US nominee for World Bank Group President, Ajay Banga, has emphasised the need to develop strong partnerships with the African Development Bank (AfDB) with a view to achieving transformative results.
Banga, in a statement issued on AfDB’s website, said this when he visited the bank’s president, Dr Akinwumi Adesina, and other senior management and Board of Directors of the AfDB in Abidjan, Cote d’Ivoire.
Highlighting three major issues affecting many parts of the world, he said they included inequality, the tension between humanity and nature, and the tendency to apply short-term solutions to long-term problems, which only deliver poor results.
According to him, the world’s challenges got complicated because of the COVID-19 pandemic, environmental degradation, and the impact of the Russia-Ukraine War.
The former MasterCard Chief Executive Officer (CEO) emphasised the role of technology in tackling challenges facing the world.
Banga also talked about the role of the private sector in mobilising the much-needed capital resources for significant economic development.
He noted that these apply to both private sector capital and to private sector ingenuity and innovation, which were needed to tackle the many challenges facing the world.
Adesina, while stressing the need for a new relationship between the World Bank and the AfDB, said he agreed with Banga’s call for a regenerated partnership.
According to him, it is more than financial and more about how we work to optimise resources by engaging governments, the private sector, and other stakeholders to deliver meaningful change.
“Climate change remains the most serious existential threat to humanity. It is decimating lives, displacing people, creating refugees and deepening poverty.
“It is what I call the triangle of disaster. You have increasing poverty, rising youth unemployment and environmental degradation, a breeding ground for terrorism.”
The AfDB head called for a global security council on environment and biodiversity issues which he said were not getting the deserved attention compared with other global challenges such as war.
He called for a new way of measuring the wealth of nations rather than basing it on gross domestic product.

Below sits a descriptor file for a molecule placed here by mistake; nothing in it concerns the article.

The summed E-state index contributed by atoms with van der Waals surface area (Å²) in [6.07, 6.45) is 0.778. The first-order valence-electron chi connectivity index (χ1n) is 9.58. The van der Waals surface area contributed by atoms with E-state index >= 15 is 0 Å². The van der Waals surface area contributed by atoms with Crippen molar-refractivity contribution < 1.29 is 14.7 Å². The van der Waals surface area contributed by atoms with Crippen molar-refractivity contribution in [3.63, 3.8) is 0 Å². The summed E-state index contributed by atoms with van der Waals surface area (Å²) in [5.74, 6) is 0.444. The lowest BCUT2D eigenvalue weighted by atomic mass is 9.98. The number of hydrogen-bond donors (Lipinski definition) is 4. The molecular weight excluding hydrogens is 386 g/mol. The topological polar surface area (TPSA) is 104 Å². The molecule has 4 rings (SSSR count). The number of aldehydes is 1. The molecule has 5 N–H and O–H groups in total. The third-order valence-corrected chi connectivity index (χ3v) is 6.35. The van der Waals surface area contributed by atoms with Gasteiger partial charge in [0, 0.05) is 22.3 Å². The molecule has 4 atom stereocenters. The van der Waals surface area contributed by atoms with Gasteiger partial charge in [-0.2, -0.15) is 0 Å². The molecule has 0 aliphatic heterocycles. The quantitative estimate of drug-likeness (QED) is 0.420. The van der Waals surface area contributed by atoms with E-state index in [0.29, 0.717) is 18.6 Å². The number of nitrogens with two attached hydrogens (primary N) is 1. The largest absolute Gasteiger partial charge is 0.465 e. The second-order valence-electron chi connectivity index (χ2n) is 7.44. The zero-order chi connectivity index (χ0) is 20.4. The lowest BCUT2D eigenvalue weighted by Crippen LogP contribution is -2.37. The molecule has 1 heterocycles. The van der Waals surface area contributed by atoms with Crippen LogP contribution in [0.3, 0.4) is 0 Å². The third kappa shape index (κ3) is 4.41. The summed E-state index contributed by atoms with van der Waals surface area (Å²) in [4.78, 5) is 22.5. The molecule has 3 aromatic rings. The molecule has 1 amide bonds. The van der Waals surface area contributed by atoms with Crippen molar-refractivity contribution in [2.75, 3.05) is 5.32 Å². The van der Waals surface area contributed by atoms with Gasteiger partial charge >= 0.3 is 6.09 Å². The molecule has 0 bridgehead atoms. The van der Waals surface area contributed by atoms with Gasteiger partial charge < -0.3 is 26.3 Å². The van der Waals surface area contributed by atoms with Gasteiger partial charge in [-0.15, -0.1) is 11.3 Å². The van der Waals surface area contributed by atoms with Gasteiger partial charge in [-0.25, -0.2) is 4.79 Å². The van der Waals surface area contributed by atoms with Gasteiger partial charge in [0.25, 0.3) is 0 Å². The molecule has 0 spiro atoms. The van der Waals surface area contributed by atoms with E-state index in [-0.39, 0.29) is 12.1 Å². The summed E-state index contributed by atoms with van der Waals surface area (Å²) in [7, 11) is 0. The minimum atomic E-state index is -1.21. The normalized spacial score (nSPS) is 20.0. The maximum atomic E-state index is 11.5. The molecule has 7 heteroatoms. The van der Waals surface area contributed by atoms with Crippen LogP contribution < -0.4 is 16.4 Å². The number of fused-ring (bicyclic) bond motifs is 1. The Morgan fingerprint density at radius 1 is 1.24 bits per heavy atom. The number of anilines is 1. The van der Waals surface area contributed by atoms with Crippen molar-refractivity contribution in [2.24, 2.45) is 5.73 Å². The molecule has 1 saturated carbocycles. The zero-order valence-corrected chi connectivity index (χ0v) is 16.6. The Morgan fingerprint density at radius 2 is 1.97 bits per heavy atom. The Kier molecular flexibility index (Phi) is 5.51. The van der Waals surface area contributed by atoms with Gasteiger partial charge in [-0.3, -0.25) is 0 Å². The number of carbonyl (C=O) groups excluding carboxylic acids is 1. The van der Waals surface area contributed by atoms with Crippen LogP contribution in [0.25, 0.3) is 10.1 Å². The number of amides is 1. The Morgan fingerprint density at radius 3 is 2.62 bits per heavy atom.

“This does not consider important factors like a country’s contribution to carbon emission and impact on biodiversity.
“Globally, there is a need for greater responsibility to tackle the impact of climate change, environmental degradation, and protection of biodiversity,” he said.
The AfDB boss underscored the need for increased economic opportunities, particularly in rural areas, where infrastructure investment were crucial.
According to him, 34 Heads of States attended the recently held Dakar 2 Food Summit and committed to country food and agriculture delivery compacts.
He said that close to 52 billion dollars of intended support to agriculture and food security had been identified from developing partners for the next three year.
Adesina called for a similar approach to solving the problem of lack of energy in Africa, where more than 600 million people lack access to energy.
He said that this could be resolved through initiatives like the AfDB-led Desert to Power initiative.
Adesina explained that the initiative was aimed at delivering green electricity to more than 200 million people across 11 countries using solar capacity.
The News Agency of Nigeria (NAN) recalls that on Feb. 23, U.S. President Joe Biden announced Banga as the United States’ nominee for President of the World Bank Group.
The institution’s current president, David Malpass, also recently announced his intention to step down by the end of June 2023.
NAN also reports that the World Bank presidential-nominee began his global tour on Monday, with his first stop in Abidjan, where he met Adesina.